|Foundations of Python Network Programming|
|rating||9 of 10|
|summary||If you program in Python, and you want to write Internet applications, you need this book.|
First of all, 'Network' means 'Internet.' Everything in the book concerns protocols running over IP, which is almost anything useful these days. That said, this is a lot of ground to cover -- there's FTP, HTTP, POP3, IMAP, DNS, a veritable explosion of acronyms, and this book does a great job of hitting all the ones you're likely to need.
Foundations assumes you already know Python, but nothing about network programming. The first 100 pages covers the basics of IP, TCP, UDP, sockets and ports, server vs. daemon, clients, DNS, and more advanced topics like broadcast and IPv6. And in case you already know all that, how Python deals with them. This is the only part of the book you will probably read in order. After that you pick what you need.
Find a topic you need to know how to deal with, such as using XML-RPC, and locate the appropriate section of the book. There he'll cover the basics of the topic, show you how to use the correct Python module(s) to implement it, explain any gotchas (this is key!), and write a short but functional application or two that uses it. I'm not sure why this book isn't called 'Practical Python Network Programming.' It's eminently Practical. It won't make your heart race, but it tells you exactly what you need to get the job done.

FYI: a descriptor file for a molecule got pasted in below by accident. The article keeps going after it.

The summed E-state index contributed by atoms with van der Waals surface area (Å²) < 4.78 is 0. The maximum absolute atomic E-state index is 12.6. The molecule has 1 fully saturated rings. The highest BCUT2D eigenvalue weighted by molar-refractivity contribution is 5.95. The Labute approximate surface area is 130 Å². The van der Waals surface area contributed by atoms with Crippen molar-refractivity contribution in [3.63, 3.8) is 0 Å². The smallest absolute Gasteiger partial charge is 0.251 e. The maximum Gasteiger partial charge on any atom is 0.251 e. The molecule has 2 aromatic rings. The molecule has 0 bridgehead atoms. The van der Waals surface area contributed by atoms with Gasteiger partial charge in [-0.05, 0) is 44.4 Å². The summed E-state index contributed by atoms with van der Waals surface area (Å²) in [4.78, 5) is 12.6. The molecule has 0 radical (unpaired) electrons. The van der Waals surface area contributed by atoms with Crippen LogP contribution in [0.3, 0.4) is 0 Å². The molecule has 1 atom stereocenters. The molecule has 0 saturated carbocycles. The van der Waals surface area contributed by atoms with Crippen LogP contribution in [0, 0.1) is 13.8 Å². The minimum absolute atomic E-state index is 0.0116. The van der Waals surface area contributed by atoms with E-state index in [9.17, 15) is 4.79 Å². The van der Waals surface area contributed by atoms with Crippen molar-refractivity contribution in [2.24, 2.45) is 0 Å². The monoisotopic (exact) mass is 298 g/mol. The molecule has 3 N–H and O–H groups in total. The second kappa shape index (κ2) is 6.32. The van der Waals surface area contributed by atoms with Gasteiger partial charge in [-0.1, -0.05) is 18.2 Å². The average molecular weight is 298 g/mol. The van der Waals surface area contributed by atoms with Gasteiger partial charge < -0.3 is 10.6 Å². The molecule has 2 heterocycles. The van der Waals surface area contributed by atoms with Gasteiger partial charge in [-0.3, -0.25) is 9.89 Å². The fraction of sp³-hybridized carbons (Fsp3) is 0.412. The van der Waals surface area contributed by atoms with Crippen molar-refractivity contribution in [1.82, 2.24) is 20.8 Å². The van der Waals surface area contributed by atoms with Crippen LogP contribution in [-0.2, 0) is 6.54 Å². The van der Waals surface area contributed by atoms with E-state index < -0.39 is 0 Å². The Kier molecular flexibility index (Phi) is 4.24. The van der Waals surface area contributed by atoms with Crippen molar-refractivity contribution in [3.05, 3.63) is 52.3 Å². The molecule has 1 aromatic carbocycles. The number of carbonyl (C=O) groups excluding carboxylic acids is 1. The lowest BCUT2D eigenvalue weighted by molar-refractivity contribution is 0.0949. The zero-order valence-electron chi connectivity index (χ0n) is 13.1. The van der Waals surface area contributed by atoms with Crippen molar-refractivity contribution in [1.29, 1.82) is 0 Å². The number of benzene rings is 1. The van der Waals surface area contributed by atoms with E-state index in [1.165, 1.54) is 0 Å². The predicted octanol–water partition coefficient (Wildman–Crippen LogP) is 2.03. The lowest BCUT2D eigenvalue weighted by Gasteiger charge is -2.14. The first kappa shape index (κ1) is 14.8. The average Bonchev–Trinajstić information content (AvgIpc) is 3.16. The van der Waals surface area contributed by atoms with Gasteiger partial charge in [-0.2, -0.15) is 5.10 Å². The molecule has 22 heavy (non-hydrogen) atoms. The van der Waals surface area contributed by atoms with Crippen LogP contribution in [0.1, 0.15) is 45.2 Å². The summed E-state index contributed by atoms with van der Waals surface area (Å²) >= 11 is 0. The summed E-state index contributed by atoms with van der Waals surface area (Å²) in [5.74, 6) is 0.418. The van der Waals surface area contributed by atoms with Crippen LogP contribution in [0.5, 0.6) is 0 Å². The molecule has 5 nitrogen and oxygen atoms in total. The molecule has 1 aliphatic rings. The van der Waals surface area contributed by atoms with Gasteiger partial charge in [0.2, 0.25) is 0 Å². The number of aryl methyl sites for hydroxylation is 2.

All this information is out there to find for free, but having it all collected and summarized is worth every penny. And the real value is having the edge conditions and not-so-obvious practical details explained by someone who's obviously used this stuff in the field. Python and its excellent libraries make Internet tasks relatively easy, but it's even easier with some expert help, and the libraries assume you already know what you're trying to do. For example, if you're doing a DNS.Request() record query and using a DNS.Type.ANY, it (for good reason) returns information cached by your local servers, which may be incomplete. If you really need all the records you need to skip your local servers and issue a query to the name server for the domain. This is isn't hard; you just have to know what's going on. Or do you know which exceptions can get raised if you're using urllib to fetch web pages? It's here. Exception handling is not neglected.
So you know what you're getting, here's a laundry list of topics: IP, TCP, UDP, sockets, timeouts, network data formats, inetd/xinetd, syslog, DNS, IPv6, broadcast, binding to specific addresses, poll and select, writing a web client, SSL, parsing HTML and XHTML, XML and XML-RPC, email composition and decoding, MIME, SMTP, POP, IMAP, FTP, MySQL/PostgreSQL/zxJDBC (though you won't learn SQL), HTTP and XML-RPC servers, CGI, and mod_python. As a bonus you get some chapters on forking and threading (for writing servers) and handling asynchronous communication in general.
Just to find something to complain about churlishly, I wish Goerzen had managed to do all this and make it scintillatingly brilliant and witty from cover to cover (all 500 pages); perhaps dropping juicy bon mots of gossip from the Debian project. And while I'm at it I'd like a pony. No, seriously. If you program in Python, intend to do anything Internet related, and aren't already a Python networking god, you need Foundations of Python Network Programming. In terms of 'hours I could have saved if only I had this book sooner' it would have paid for itself many times over.
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